New Recipe: Mail Call: Timeless Chicken Advice – Grit


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Letters from Grit readers on timeless chicken advice, ventilation, building transformations, classrooms, pickled okra, and Polish Top Hats.

chickens

ADOBE STOCK/LIGHTPOET



We write to you the good old-fashioned way, firmly believing that the world of electricity and electronics is having its last heyday. We really appreciate the encouragement we feel from Grit to keep up the good work of small farming! We hope you find some benefit from our tips and the historical (and true!) advice below.

Our favorite pet hen, Henny Penny, is a black bantam (Cochin-like). She’s in with the layers, because layers make lousy pets as a rule. She doesn’t lay hardly an egg, but she does help keep the layers calm and petlike with her fine example.

This advice is excerpted from Farming for Boys by Edmund Morris, which was published in 1868. “Others no doubt do better with their poultry in cold weather than myself. But my plan is to confine them in quarters that are roomy, airy, and kept as clean as a thorough cleaning once or twice a week can make them, with warm shelter from cold winds and rain. I am particular about letting them have only clean water to drink, and that always within reach. Then there is a full supply of broken oyster shells, lime, and bone dust with ashes and gravel. All these are necessary to continued good health, and to keep off vermin.”

Here’s what I think: Adequate ventilation is necessary. Provide warm water in winter, one or two times a day. Add drops of Tabasco sauce or a tiny pinch of ground cayenne pepper or hot pepper seeds to winter water. Chickens need extra corn in winter. Provide protection from owls. Sunshine and shade are both essential. Provide plenty of roosting space. Whole grains are OK to feed, as long as there’s plenty of grit. Bury a fence to keep digging predators out; we also use cattle panels with chicken wire tied to them. Roast eggshells until crunchy but not burned, and then crush them into crumbles with a rolling pin to use as a substitute for oyster shells. Use clear plastic (or glass) on windows in winter.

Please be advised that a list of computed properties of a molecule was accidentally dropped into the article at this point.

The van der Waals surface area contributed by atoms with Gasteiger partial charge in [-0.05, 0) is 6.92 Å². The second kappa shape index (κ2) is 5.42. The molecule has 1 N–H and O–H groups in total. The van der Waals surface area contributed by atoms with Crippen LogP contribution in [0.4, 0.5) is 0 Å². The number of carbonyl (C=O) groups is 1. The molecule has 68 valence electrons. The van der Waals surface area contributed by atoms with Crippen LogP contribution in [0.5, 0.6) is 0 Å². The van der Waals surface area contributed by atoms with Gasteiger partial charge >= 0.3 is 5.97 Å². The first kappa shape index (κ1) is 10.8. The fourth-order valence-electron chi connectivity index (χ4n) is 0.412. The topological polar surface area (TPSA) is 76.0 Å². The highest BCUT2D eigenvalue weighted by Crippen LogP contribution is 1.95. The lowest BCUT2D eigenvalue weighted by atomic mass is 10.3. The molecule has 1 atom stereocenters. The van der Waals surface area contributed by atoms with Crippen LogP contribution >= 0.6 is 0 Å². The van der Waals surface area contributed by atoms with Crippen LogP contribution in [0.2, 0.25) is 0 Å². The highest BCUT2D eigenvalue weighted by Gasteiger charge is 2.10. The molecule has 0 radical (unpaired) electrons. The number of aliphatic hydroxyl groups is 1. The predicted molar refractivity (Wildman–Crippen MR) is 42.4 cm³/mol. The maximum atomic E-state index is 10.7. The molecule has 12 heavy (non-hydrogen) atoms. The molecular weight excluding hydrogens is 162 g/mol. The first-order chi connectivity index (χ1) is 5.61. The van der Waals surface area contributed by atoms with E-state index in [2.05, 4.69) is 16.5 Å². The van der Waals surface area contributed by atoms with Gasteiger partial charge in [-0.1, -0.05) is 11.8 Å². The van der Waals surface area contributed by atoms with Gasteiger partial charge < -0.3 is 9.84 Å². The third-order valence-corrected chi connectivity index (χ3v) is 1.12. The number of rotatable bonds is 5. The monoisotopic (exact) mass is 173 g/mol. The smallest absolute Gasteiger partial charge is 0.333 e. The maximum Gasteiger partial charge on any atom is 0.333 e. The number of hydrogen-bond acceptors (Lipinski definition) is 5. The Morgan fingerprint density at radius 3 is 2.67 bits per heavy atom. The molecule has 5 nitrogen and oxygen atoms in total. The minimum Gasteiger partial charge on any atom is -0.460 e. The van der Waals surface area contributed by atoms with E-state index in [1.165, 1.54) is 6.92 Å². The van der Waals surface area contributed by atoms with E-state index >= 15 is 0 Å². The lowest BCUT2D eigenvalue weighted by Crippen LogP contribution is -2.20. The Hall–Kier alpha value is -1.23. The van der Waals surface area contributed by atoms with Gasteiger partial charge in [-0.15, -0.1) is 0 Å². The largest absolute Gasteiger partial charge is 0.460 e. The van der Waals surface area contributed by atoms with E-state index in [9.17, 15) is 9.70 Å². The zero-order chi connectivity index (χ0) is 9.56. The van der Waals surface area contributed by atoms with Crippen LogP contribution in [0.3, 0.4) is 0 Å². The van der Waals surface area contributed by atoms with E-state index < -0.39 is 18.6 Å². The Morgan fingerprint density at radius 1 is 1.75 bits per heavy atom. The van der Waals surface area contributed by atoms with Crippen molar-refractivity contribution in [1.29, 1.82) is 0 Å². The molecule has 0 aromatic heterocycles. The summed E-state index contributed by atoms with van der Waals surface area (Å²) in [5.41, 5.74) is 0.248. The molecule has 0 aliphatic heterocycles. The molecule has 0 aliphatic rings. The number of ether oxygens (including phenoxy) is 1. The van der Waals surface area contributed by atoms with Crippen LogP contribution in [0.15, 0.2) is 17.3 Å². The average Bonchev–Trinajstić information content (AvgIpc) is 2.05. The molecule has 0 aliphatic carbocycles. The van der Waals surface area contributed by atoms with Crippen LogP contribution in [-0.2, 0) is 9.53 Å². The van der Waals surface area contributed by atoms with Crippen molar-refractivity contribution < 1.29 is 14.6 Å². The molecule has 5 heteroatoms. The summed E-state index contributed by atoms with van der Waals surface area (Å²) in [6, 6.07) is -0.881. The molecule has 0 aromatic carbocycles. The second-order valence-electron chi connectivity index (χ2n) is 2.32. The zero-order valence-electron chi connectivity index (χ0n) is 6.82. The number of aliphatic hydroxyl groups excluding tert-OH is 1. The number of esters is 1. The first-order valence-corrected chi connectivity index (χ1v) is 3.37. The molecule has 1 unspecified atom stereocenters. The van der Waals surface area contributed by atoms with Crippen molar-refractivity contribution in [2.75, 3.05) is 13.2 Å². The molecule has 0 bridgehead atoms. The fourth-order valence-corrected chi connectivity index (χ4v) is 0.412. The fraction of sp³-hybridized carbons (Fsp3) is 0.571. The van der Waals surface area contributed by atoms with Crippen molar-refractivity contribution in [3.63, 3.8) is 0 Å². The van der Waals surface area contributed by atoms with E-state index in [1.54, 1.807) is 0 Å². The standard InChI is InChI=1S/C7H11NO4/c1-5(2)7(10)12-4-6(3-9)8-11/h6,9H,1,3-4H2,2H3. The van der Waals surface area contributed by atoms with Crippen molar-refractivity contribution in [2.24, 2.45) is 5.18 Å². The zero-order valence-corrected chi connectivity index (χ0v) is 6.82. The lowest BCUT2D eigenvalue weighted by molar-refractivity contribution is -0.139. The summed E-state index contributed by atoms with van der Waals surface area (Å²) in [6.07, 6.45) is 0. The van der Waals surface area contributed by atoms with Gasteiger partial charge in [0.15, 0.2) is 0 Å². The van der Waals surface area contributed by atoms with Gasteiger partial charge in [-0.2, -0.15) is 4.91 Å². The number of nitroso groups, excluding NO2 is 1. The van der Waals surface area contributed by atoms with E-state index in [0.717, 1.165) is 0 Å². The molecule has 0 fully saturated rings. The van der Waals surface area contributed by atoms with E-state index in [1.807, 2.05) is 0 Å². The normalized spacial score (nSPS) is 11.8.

Naturally, it’s good to stave off boredom to help deter cannibalism from setting in. You can do this with well-placed feeding stations, a hanging ball, a window in the roost, and scratch on the floor. You can also try placing stumps in the run for chickens to jump on or run around, and a partial half-wall in the middle of the coop for chickens to run around if being attacked

M. Hund

Richfield Springs, New York


Milk House Transformation

house

bedroom

I was just looking at the latest issue of Grit last night, and I really liked the article about the repurposed pig house (“Pig House Turned Party Barn,” March/April 2021). Then, I saw that you might be interested in hearing my story!

Last year, we repurposed the former milk house on our Iowa farm into a guesthouse, which we’ve rented out via Airbnb for the past year. We’ve really enjoyed hosting agritourism on the farm and educating people from all over about small farms.

house interior

kitchen

The beams and concrete floor are original, as well as some stanchions and floor drains. The ceiling is repurposed tin from our lean-to, and one wall is barn wood salvaged from another farm building. Our website is The Lucky Star Farm.

Susan Kasal Young
Iowa City, Iowa


school

Grit in the Classroom

I’m writing to thank you for unknowingly helping me teach my agriculture and horticulture classes, both in person and virtually. I teach middle school and high school at a Lutheran school (LSA) in central Illinois. We don’t have the benefit of textbooks, so the internet and articles from Grit are my resources. So many articles in GRIT fit right in to my lessons, and they’re written with interesting facts woven into them. I started receiving GRIT several years ago, before I taught agriculture and horticulture. I saved every issue, not knowing they would be so helpful later on.